The following was written for episode 26 of The HorrorCast Podcast, where Marknado, Walshy, and I delved into Universal’s first three Dracula films, 1931’s Dracula, 1936’s Dracula’s Daughter, and 1943’s Son of Dracula. The full episode can be listened to through iTunes, Stitcher or Soundcloud through the Phantom Podcast Network.
Legends of vampires and their countless variations can be found worldwide and they essentially share the same basic formula: a corpse rises from the grave to drain the blood of the living. Certain beliefs surrounding the vampire are likely the result of a misunderstanding of the decaying process: blood trickling from mouths of a corpse is actually decaying fluid leaving the orifices, drawn back lips emphasize the canines, gases can create a hazy, ghostly-looking fog over recently buried graves. If someone had a dream that the recently deceased returned, should they open the grave they would find ample evidence that the dearly departed has been up to some iron-infused shenanigans. The remedy was generally to stake the body – not to kill it but to nail it to the coffin, and to cut off the head and place it by the feet so the reanimated corpse couldn’t sit up to retrieve it. Sometimes the ribs would be broken to fetch the heart to burn it or a brick was placed in the mouth to keep it from feeding. In movies, and in particular Dracula films, these practices are seen as long forgotten and archaic remnants found only in the remotest reaches of Eastern Europe. However, few realize that these practices happened in America too, including in my own home state of Connecticut (in Griswold and Jewett City) where many bodies have been excavated and found to have been desecrated in a manner consistent with vampire killing. These bodies date from the 1830s and 1850s – hardly ancient history.
And of course, blood has always been seen as life-giving, from the Aztecs painting their temples with it to appease the Sun-god so as to make him rise to the Countess Elizabeth Bathory bathing in young women’s blood to attain everlasting youth.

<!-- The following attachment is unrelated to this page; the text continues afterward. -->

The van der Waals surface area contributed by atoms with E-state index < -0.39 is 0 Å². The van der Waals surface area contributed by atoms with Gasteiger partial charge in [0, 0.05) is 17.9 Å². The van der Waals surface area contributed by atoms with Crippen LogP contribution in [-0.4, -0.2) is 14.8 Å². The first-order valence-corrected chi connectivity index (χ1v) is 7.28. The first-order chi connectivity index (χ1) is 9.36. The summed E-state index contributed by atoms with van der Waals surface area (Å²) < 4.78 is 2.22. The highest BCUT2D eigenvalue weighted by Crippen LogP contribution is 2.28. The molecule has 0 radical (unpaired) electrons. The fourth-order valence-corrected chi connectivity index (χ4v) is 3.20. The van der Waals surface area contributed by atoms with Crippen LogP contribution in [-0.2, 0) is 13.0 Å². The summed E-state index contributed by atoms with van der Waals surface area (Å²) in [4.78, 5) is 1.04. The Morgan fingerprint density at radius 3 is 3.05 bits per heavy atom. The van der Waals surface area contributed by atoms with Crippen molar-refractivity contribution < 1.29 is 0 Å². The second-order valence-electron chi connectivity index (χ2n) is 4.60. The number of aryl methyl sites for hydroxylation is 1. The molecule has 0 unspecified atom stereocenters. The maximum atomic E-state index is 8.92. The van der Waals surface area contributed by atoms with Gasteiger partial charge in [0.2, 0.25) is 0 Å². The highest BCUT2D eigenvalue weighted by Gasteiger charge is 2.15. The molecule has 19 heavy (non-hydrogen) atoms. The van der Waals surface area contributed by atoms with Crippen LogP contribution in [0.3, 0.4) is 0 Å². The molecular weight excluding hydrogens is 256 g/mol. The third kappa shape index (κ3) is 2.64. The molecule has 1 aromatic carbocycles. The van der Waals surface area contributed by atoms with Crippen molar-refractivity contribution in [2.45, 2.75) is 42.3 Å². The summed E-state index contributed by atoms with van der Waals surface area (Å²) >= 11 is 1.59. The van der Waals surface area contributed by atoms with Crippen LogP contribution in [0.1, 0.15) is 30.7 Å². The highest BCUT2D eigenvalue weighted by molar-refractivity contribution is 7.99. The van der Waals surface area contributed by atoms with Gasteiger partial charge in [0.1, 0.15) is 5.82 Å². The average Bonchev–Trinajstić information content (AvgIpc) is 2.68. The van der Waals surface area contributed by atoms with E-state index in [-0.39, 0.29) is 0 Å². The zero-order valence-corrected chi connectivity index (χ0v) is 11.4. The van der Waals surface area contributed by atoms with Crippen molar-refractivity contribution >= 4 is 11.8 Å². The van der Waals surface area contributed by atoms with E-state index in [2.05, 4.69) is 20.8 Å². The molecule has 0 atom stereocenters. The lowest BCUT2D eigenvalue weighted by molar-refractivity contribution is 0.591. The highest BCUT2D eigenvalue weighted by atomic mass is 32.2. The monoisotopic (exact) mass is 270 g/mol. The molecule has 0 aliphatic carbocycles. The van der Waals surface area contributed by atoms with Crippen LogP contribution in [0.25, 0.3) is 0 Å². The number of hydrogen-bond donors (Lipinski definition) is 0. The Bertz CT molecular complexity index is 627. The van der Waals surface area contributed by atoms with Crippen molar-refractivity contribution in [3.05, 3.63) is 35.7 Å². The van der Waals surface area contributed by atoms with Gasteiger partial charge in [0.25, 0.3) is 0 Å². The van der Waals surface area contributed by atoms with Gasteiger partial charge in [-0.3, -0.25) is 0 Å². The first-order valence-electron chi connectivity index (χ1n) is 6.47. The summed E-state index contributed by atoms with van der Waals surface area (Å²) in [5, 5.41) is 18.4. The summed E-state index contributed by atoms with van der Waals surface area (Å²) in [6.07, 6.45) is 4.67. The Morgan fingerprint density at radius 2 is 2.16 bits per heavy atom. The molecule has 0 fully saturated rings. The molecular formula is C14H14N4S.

The vampire was conceived in literary form on the same stormy night as Frankenstein’s abomination. While Mary Shelley planted seeds of her masterwork her host Lord Byron conjured up a vampiric tale. His doctor, John Polidori, took the reins and published The Vampyre in 1819. The vampire seemed modeled on the libertine Byron himself and no doubt influenced Stoker in his creation of the Transylvanian aristocrat. Female sexuality of a particularly lesbian variety entered vampire literature in J. Sheridan Le Fanu’s novella Carmilla, published in 1872.
Stoker took inspiration from these earlier works and created one of the single most iconic characters in all of fiction. No other novel has been adapted for the screen than Dracula, published in 1897, on the cusp of the 20th Century, and only Sherlock Holmes has appeared as a character more often. Rather than a backward looking work of fiction, as many adaptations have seemed to characterize it, Dracula was actually a novel that dealt very much with new technology entering contemporary life. Victorians were obsessed with the idea of progress and civilization in opposition to our base humanity and our beastial desires. Robert Louis Stevenson tapped into this in his 1886 The Strange Case of Dr. Jekyll and Mr. Hyde. Instead of one man’s struggle, Stoker pits modern civilization and its gadgets against an ancient evil, bred from the shadows of superstition, which has come to prey upon and corrupt good, sensible Englishmen and, of course, English women and their delicate, chaste sensibilities. Unfortunately too few films depict the best parts of Stoker’s novel, such as Lucy Westenra’s transformation into the “Bloofer Lady”, preying upon children.